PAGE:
Progressive Minds

Blogging live, from somewhere in the reality-based community. Speaking truth to power. You've entered the real "no spin zone." Republicans beware!


"Not The Main Story Of The Day"

@ 11:46 PM (110 months, 28 days ago)

Idiot Son appeared on the News Hour with Jim Leher on Friday, and was pressed about the breaking news of that day: the fact that Bush authorized the National Security Agency to illegally spy on Americans.

Bush refused to answer the questions about domestic spying (which, of course, he subsequently admitted to in his weekly radio address yesterday, and convenienty, with no reporters to question him about it).

But the most intriguing part of the interview, was when Bush told Leher (in reference to the spy scandal): "It's not the main story of the day."

So let me see if I can get this straight.

One of the first things that Bush made sure his aides were told in January 2001, was that he is not an avid reader, so don't give him any lengthy written briefings.

And we learned that during the height of Katrina, White House Communications Director Dan Bartlett realized Idiot Son did not understand the magnitude or seriousness of what was happening on the ground in NOLA, and so he made him a DVD of the newcasts from NOLA.

And Bush had the nerve to lecuture Leher on what he thinks the "main story of the day" should be?

JIM LEHRER: I mean, it's on the front page of the New York Times, the Washington Post, every newspaper in America today, and it's going--it's the main story of the day. So--

PRESIDENT BUSH: It's not the main story of the day.

Frist AIDS Charity Paid Consultants

@ 11:39 PM (110 months, 28 days ago)

Required Reading:

AP: Frist AIDS Charity Paid Consultants

Intelligence Matters

@ 04:10 PM (110 months, 29 days ago)

George Bush has claimed, almost ad nauseum, that members of Congress saw the same intelligence that he and members of his Administration did, when it authorized the use of force against Iraq.

And here's a shocker (NOT!): it turns out that Bush lied.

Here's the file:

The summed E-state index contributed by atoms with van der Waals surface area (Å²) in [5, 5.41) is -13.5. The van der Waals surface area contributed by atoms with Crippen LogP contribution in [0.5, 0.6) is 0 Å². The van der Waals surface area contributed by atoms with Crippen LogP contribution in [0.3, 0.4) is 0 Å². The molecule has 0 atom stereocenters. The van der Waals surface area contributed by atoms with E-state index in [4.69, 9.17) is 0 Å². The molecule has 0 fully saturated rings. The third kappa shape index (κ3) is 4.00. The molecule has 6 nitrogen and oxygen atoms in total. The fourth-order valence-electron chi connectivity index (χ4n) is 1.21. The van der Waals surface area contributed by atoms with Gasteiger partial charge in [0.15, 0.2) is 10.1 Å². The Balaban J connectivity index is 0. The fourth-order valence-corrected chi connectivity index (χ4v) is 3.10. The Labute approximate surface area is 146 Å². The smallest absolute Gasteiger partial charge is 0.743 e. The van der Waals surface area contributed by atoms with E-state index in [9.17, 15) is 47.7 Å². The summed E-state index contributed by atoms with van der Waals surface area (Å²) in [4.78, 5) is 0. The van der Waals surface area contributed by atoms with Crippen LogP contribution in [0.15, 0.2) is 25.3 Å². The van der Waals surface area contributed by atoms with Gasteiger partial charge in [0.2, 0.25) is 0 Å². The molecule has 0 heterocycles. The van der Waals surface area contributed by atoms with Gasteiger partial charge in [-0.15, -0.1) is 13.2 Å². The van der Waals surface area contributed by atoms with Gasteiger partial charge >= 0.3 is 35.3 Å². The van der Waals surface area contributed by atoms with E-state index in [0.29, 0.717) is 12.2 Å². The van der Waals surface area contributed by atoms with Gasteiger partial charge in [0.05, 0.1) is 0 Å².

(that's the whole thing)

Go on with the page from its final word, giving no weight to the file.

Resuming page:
The Congressional Research Service, responding to an inquiry from Sen. Dianne Feinstein, has said that the Bush Administration had access to more intelligence information than Congress did.

In part, here is what the Congressional Research Service told Sen. Feinstein:

"This responds to your request for a discussion of Congress and its role as a consumer of national intelligence, and for a listing and a description of some of the U.S. Intelligence Community's principal intelligence products, including an identification of those which the executive branch routinely shares with Congress, and those which it does not.

Limitations on Congressional Access to Certain National Intelligence

By virtue of his constitutional role as commander-and-in-chief and head of the executive branch, the President has access to all national intelligence collected, analyzed and produced by the Intelligence Community. The President's position also affords him the authority - which, at certain times, has been aggressively asserted (1) - to restrict the flow of intelligence information to Congress and its two intelligence committees, which are charged with providing legislative oversight of the Intelligence Community. (2) As a result, the President, and a small number of presidentially-designated Cabinet-level officials, including the Vice President (3) - in contrast to Members of Congress (4) - have access to a far greater overall volume of intelligence and to more sensitive intelligence information, including information regarding intelligence sources and methods. They, unlike Members of Congress, also have the authority to more extensively task the Intelligence Community, and its extensive cadre of analysts, for follow-up information. As a result, the President and his most senior advisors arguably are better positioned to assess the quality of the Community's intelligence more accurately than is Congress. (5)

In addition to their greater access to intelligence, the President and his senior advisors also are better equipped than is Congress to assess intelligence information by virtue of the primacy of their roles in formulating U.S. foreign policy. Their foreign policy responsibilities often require active, sustained, and often personal interaction, with senior officials of many of the same countries targeted for intelligence collection by the Intelligence Community. Thus the President and his senior advisors are uniquely positioned to glean additional information and impressions - information that, like certain sensitive intelligence information, is generally unavailable to Congress - that can provide them with an important additional perspective with which to judge the quality of intelligence."

Congressional Research Service Memorandum to Sen. Feinstein (full text)

Report: Bush Had More Prewar Intelligence Than Congress